We racketed on through pub after pub, up the hill from the White Bay, which by this time seemed to have become an inner-city Everest. Turning right at the summit, back into the Rozelle end of Darling Street, conversation and song had become wilder and more incoherent. By the time we reached Balmain Town Hall, almost a full circuit, fatigue overtook exhilaration and the gritty pavement beckoned to me as a pleasant place to have a lie down.
I could still walk in a relatively straight line and even string a few words together, but the paving seemed as seductive as a the softest down mattress. As I drifted off to sleep, not in the gutter, but on the kerb, I could vaguely hear my friends urgent encouragement. “Come on, Rob. It’s all downhill from here. Only four more pubs to go.” I had taken ale, as Lindsay Tuffin would say, at 23 pubs. I had nothing left. I gave in to the demands of my body.
After a short and uninterrupted restorative nap, I took myself off home, a few streets away. The resilience of youth and the miles of walking seemed to have eliminated the usual need for a hangover. Was I ashamed at my failure to finish?
It was enough to have just been a part of this joyous celebration. In the words of Baron Pierre de Coubertin, “… the important thing in life is not to triumph but to compete … not victory but combat … not to have vanquished but to have fought well … not winning but taking part …”
This photograph is for me, the only surviving pictorial reminder of that memorable day. I like to think that perhaps one day, Moorhouse’s event diary and an album of my photos will be discovered in some Balmain loft for future generations to ponder on the profligate pastimes and Olympian ambitions of the seventies.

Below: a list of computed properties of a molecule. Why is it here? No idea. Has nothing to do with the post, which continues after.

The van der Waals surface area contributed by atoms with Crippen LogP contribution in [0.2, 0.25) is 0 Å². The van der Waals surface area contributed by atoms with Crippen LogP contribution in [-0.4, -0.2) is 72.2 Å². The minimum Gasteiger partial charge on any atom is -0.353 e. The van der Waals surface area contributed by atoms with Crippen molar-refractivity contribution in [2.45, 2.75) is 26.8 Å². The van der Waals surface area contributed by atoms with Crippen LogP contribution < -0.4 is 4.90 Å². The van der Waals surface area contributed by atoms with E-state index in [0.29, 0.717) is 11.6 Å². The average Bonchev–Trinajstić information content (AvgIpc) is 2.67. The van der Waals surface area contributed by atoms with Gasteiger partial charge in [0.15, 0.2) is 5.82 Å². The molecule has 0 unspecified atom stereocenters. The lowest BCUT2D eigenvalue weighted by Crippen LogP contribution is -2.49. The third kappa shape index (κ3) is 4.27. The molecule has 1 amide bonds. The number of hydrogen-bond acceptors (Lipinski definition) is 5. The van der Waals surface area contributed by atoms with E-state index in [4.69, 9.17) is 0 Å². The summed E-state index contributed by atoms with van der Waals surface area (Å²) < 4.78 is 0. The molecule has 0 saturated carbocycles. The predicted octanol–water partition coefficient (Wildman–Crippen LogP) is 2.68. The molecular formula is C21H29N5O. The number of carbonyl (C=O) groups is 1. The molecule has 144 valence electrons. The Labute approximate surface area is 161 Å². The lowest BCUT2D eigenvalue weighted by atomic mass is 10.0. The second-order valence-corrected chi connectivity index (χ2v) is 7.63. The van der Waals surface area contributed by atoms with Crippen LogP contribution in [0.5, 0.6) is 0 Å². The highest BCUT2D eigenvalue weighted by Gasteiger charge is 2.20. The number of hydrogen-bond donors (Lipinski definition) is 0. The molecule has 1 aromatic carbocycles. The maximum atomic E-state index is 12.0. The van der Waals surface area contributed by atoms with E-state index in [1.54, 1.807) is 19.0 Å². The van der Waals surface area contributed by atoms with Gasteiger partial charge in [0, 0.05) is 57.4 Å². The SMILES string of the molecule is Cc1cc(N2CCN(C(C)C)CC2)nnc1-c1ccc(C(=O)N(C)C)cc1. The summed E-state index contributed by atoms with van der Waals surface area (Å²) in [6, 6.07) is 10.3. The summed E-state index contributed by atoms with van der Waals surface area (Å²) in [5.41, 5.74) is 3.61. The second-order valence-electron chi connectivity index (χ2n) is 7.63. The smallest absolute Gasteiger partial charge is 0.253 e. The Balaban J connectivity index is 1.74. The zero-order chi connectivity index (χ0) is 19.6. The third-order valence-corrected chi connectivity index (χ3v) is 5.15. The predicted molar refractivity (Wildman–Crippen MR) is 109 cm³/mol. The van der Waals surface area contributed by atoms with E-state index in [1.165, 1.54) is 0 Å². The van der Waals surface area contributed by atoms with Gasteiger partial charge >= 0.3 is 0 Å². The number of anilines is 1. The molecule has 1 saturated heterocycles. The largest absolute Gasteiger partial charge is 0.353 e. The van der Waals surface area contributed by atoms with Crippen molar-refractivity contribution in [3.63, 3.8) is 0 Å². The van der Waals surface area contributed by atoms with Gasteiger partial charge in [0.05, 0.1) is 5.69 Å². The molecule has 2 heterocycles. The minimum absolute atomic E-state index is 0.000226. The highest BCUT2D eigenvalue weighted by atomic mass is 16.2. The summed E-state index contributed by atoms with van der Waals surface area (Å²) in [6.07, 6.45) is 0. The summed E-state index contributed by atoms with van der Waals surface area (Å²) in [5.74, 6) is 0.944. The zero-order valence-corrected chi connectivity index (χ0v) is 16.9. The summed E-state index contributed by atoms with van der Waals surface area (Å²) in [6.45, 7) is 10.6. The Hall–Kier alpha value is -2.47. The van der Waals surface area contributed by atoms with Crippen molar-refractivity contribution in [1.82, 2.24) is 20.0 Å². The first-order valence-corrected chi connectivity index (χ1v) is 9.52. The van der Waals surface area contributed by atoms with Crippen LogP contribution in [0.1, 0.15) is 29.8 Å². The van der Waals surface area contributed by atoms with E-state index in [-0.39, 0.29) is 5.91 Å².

Former Sydneysider, photojournalist, *Rob Walls recalls a fragment of Balmain history. At the end of April Rob will be setting off on the road for two months, traversing Australia and continuing his photographic project, This Working Life, a documentation of work in Australia. http://thisworkinglife.wordpress.com
• Elizabeth O’Dwyer in Comments: Frank wrote a delightful book years ago “Days of Wine and Rage” which had a great chapter on the Balmain scene in that period. I was part of the folk scene then. The bikers were actually OK, they used to protect us from the rednecks who would occasionally venture into Balmain to belt up the “hippies”. The workers from the “Empress of Australia” used to drink at the Forth, they were militant unionists but funny a hell. Murray Sime (sadly no longer with us) was a mainstay of the scene, despite being a big corporate director. He held an annual Xmas party for those of us who didn’t have family in Sydney, the “Waifs and Strays” Party. They were great times, and many went on to fame, such as the poet Bob Adamson and Frank Moorehouse. I saw Greer in there once, holding court.